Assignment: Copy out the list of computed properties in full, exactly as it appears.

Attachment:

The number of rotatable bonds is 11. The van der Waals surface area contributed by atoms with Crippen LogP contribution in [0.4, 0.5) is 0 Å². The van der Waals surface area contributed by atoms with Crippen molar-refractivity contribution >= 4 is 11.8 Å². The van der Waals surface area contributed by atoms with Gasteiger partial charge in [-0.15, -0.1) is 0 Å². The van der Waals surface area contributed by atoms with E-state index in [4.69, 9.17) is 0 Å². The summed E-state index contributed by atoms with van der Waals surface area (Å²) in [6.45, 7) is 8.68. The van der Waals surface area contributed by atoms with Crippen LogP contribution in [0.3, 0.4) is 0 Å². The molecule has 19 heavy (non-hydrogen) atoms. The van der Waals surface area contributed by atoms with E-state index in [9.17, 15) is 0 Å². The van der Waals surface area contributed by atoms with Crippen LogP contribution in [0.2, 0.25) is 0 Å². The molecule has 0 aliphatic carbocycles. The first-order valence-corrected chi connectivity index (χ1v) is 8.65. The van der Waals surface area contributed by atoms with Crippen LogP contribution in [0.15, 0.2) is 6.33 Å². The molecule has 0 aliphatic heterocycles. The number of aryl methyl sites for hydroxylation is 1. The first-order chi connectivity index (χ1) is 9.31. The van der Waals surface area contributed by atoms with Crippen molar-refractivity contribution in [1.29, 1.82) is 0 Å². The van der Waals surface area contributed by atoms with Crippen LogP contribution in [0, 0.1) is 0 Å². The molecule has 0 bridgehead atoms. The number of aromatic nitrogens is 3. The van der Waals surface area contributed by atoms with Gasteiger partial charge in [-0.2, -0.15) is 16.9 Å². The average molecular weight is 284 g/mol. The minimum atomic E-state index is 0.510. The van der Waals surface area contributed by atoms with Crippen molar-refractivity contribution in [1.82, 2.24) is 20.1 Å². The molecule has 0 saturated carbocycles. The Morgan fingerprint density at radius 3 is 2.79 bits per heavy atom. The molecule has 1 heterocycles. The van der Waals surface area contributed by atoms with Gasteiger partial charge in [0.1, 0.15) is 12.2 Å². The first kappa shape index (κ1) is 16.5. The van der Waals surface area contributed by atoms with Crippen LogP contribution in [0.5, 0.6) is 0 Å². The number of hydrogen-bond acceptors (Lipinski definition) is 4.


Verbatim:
The number of rotatable bonds is 11. The van der Waals surface area contributed by atoms with Crippen LogP contribution in [0.4, 0.5) is 0 Å². The van der Waals surface area contributed by atoms with Crippen molar-refractivity contribution >= 4 is 11.8 Å². The van der Waals surface area contributed by atoms with Gasteiger partial charge in [-0.15, -0.1) is 0 Å². The van der Waals surface area contributed by atoms with E-state index in [4.69, 9.17) is 0 Å². The summed E-state index contributed by atoms with van der Waals surface area (Å²) in [6.45, 7) is 8.68. The van der Waals surface area contributed by atoms with Crippen LogP contribution in [0.3, 0.4) is 0 Å². The molecule has 19 heavy (non-hydrogen) atoms. The van der Waals surface area contributed by atoms with E-state index in [9.17, 15) is 0 Å². The van der Waals surface area contributed by atoms with Crippen LogP contribution in [0.2, 0.25) is 0 Å². The molecule has 0 aliphatic carbocycles. The first-order valence-corrected chi connectivity index (χ1v) is 8.65. The van der Waals surface area contributed by atoms with Crippen LogP contribution in [0.15, 0.2) is 6.33 Å². The molecule has 0 aliphatic heterocycles. The number of aryl methyl sites for hydroxylation is 1. The first-order chi connectivity index (χ1) is 9.31. The van der Waals surface area contributed by atoms with Crippen molar-refractivity contribution in [1.29, 1.82) is 0 Å². The van der Waals surface area contributed by atoms with Crippen LogP contribution in [0, 0.1) is 0 Å². The molecule has 0 bridgehead atoms. The number of aromatic nitrogens is 3. The van der Waals surface area contributed by atoms with Gasteiger partial charge in [-0.2, -0.15) is 16.9 Å². The average molecular weight is 284 g/mol. The minimum atomic E-state index is 0.510. The van der Waals surface area contributed by atoms with Crippen molar-refractivity contribution in [1.82, 2.24) is 20.1 Å². The molecule has 0 saturated carbocycles. The Morgan fingerprint density at radius 3 is 2.79 bits per heavy atom. The molecule has 1 heterocycles. The van der Waals surface area contributed by atoms with Gasteiger partial charge in [0.1, 0.15) is 12.2 Å². The first kappa shape index (κ1) is 16.5. The van der Waals surface area contributed by atoms with Crippen LogP contribution in [0.5, 0.6) is 0 Å². The number of hydrogen-bond acceptors (Lipinski definition) is 4.